Team Diversity, Conflict and the Need for Robust Discussion – Part 2

Have you ever wanted to say something in a team meeting but didn’t because you were worried about looking stupid or being judged or losing your job? If so, you might have experienced what we call a “psychological safety deficit” – a key barrier to the kind of robust discussion that is needed in today’s complex environment.

In Part One of this series we examined why cognitive diversity is essential to effective decision-making but can lead to conflict. We need to create a safe container within which to roster healthy and robust discussion and avoid “groupthink”. In Part Two we consider how to diagnose a psychological safety deficit and what to do about it.

How do you know if your team has a psychological safety deficit? Here are some things to look for:

  • Team participants are too “nice” (too much on guard)
  • One person dominates conversations “taking all the oxygen from the room”
  • The team agrees too often and too quickly
  • The team moves to solutions too quickly without robust discussion
  • “Real” conversations happen in the parking lot after the meeting
  • There is lots of gossip and backtalk outside of team meetings
  • The team experiences high turnover and low morale
  • Team members advise (in person or in surveys) that they feel disempowered, not heard, not respected by the team (or the leader)

If you suspect there may be a problem, here are some suggestions for how to build a stronger container for dialogue and improve psychological safety:

  1. Take regular opportunities to build team rapport and skills

Facilitate conversations early on and then regularly throughout the team’s life to check in with people, build trust, acknowledge things that are going well and things that can be improved, and reiterate expectations.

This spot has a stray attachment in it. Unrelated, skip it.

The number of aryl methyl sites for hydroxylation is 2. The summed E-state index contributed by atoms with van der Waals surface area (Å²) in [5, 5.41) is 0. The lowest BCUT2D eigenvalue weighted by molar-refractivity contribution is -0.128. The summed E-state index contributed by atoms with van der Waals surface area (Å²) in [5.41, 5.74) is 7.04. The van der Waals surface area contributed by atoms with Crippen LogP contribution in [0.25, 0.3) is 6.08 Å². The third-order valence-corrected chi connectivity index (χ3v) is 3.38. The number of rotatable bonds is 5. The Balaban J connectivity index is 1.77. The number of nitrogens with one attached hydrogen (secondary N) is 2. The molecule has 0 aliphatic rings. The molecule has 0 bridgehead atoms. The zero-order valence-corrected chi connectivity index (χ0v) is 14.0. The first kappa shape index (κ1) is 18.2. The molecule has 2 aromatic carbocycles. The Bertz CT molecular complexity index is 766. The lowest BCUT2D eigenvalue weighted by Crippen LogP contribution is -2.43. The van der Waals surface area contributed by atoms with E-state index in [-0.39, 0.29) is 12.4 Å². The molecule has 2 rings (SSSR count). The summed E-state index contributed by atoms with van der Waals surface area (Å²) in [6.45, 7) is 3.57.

1. Demonstrate leadership by walking the talk

The leader: [Note 3]

    1. Models behaviours that invite / welcome contrary views
    2. Examines ideas with curiosity and without judgment
    3. Shows understanding and refrains from blaming
    4. Is willing to admit when he/she is wrong
    5. Is willing to take personal risks
    6. In inclusive in decision-making
    7. Does not use favoritism – or create “in” and “out” team members
    8. Does not tolerate abusive, controlling or harassing behaviour and draws clear lines based on “climate goals” [Note 4]
    9. Monitors and celebrates ongoing learning (successes and failures)

The leader also uses individual personal coaching before, during and after meetings to encourage individuals to share their views which will be valuable to the group; models welcoming behaviour when they do so; provides positive feedback afterwards.

  1. Use creative facilitation tools and processes for meeting together:
    1. Break up into smaller groups and report out (this may feel safer for some people than the larger group)
    2. Use storytelling to illustrate ideas
    3. Consult other sources for creative process ideas [Note 1]
    4. Use other methods of meeting together including Circle, Open Space, World Café [Note 2]
    5. Try the Six thinking hats approach to encourage members to see the problem from a different perspective
    6. Use provocative questions to deal with the “elephant in the room” such as “what is an idea that will get you fired?”
    7. Invite quieter individuals to offer their views
    8. Use team meeting minutes/notes to reflect all views in positive way

In her TedX Talk, Amy Edmondson gave three simple suggestions for foster psychological safety:

  • Frame the work as a learning problem, not an execution problem.
  • Acknowledge your own fallibility.
  • Model curiosity and ask lots of questions.

It will take time to build the kind of trust that is needed for team members to feel safe and to participate fully, but it is a worthwhile investment if you want engaged people and better problem-solving.


Note 1:,

Note 2:,

Note 3: Google has worked hard on this issue. A helpful list of tips here:

Note 4: “Climate Goals” are collaboratively designed goals of behaviour that affect everyday work life. An example is:

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